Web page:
Arctic Terns (Sterna paradisaea) nest on Matinicus Rock, Seal Island National Wildlife Refuge, and Eastern Egg Rock. They often dive-bomb the people who are going out to do research. Because their nest is on the bare rocks, they must defend their eggs and young from predators and anyone they think might harm them.
Arctic Terns usually lay two eggs (occasionally one or three) in their nest on bare rock, sparse vegetation, or sandy beach. The nest may contain a few pebbles or just be a slight depression. The eggs look remarkably like pebbles, often with a light blue, green or gray background color. This provides them with great camouflage. Arctic Tern eggs hatch after about three weeks of incubation.
The chicks are fluffy and cute! Their parents bring them small fish from the ocean for three to four weeks until they learn to fly and fish for themselves. After that, they've got a long journey ahead of them.
When the young Arctic Terns fledge, they start out the migration with their parents. After migrating south, most young terns stay in the southern hemisphere off Antarctica until they are two years old. They then migrate back to their birthplace without the help of their parents! How they remember the way home is a great mystery to scientists and an amazing feat by Arctic Terns.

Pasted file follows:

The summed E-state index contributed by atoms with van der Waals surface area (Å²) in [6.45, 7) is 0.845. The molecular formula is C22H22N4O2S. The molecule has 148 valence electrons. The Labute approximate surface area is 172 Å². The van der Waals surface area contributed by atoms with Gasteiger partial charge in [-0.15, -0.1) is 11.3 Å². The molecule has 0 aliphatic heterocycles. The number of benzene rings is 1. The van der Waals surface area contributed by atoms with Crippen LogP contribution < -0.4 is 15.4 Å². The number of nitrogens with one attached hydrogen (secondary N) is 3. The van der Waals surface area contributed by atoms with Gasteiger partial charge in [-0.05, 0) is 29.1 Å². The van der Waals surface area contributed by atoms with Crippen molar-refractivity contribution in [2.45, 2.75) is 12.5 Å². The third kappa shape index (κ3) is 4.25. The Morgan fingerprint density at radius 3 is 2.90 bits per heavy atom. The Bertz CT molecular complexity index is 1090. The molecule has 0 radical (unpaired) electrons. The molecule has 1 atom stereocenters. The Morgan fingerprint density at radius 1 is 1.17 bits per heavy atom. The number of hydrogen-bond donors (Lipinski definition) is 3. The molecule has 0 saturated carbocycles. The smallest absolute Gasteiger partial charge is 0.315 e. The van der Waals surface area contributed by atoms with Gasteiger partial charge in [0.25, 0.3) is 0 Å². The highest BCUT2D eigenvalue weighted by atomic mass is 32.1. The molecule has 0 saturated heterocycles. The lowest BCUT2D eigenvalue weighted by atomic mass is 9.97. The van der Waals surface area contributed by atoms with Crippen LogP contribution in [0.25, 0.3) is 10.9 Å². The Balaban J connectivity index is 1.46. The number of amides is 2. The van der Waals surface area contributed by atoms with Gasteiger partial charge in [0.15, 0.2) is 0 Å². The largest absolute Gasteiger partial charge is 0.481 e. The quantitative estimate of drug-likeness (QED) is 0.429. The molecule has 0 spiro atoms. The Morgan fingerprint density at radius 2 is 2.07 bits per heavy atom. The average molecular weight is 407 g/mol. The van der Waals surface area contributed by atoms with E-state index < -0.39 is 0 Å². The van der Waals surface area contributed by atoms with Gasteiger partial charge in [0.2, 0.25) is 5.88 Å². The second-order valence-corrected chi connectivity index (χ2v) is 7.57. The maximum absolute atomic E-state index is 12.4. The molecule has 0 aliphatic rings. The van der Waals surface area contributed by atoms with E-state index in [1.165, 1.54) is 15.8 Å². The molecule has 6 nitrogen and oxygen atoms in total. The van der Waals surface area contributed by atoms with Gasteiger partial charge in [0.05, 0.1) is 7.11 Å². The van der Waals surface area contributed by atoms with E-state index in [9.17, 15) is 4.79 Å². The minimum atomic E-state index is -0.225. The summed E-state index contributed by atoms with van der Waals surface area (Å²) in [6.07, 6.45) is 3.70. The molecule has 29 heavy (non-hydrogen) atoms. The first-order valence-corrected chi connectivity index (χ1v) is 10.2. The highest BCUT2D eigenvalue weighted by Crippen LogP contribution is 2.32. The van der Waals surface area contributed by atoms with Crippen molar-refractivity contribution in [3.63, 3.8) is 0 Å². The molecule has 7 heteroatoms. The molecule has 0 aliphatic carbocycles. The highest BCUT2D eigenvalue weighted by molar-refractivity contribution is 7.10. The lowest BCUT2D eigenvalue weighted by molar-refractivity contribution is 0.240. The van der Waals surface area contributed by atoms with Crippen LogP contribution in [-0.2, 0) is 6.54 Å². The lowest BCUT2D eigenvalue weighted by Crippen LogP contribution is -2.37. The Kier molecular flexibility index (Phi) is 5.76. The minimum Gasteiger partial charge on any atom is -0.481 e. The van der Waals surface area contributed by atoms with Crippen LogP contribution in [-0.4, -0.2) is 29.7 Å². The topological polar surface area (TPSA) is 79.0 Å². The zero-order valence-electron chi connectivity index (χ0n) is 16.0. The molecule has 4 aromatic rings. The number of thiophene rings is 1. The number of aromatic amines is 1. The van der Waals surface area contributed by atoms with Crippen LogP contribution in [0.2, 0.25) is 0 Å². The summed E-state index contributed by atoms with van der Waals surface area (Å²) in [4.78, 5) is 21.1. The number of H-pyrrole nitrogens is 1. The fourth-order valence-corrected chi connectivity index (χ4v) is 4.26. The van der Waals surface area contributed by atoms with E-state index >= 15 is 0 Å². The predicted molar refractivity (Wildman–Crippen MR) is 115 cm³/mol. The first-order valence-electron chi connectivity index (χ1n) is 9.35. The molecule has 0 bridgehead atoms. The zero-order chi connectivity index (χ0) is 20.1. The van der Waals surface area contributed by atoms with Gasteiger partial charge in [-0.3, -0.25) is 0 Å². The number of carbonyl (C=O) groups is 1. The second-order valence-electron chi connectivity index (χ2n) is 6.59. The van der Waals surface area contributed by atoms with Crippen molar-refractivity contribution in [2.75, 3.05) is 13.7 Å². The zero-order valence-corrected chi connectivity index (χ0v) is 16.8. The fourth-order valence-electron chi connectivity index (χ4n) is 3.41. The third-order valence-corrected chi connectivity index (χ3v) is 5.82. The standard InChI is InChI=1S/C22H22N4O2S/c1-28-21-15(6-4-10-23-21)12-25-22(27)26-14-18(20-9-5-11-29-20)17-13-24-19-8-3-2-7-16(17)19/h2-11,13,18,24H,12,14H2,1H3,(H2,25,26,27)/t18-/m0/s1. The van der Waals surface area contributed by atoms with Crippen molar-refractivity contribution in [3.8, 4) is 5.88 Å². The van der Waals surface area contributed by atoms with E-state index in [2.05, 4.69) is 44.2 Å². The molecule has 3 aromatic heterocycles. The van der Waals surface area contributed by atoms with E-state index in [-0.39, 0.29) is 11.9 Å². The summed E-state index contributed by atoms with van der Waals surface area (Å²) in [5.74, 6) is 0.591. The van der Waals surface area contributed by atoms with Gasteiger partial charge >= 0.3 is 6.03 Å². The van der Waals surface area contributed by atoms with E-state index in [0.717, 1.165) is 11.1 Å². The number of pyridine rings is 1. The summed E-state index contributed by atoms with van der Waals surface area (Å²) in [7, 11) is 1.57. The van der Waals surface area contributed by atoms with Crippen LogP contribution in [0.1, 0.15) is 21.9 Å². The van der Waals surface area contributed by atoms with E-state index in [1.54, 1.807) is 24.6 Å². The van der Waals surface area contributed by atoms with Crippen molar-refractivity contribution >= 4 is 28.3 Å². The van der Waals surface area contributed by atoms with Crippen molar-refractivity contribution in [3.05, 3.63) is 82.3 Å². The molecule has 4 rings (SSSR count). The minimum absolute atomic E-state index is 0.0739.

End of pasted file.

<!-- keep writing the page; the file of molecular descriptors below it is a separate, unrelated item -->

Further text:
The Arctic Tern is among the world’s champion migrants. Some migrate over 20,000 miles a year to return to the same rock crevice to lay their eggs.
Maine Populations: Although Arctic Terns nest widely across the tundra habitats of the world, usually they nest in highly dispersed populations (probably to avoid predation from Arctic fox). In contrast, the largest colonies in the world occur in Maine where the terns nest close together where they are safer from gull predators. Arctic Terns have responded well to Audubon management. On the Maine coast, their colonies have increased from 666 pairs in 1984 to 1,700 pairs in 2012. Most nest on Matinicus Rock and Seal Island NWR with about 100 pairs on Eastern Egg Rock.
Threats: Nesting habitat competition and predation from Great Black-backed, Herring and Laughing Gulls is the principal threat to Arctic Terns in Maine. However, food shortages due to overfishing and climate change may also be affecting populations.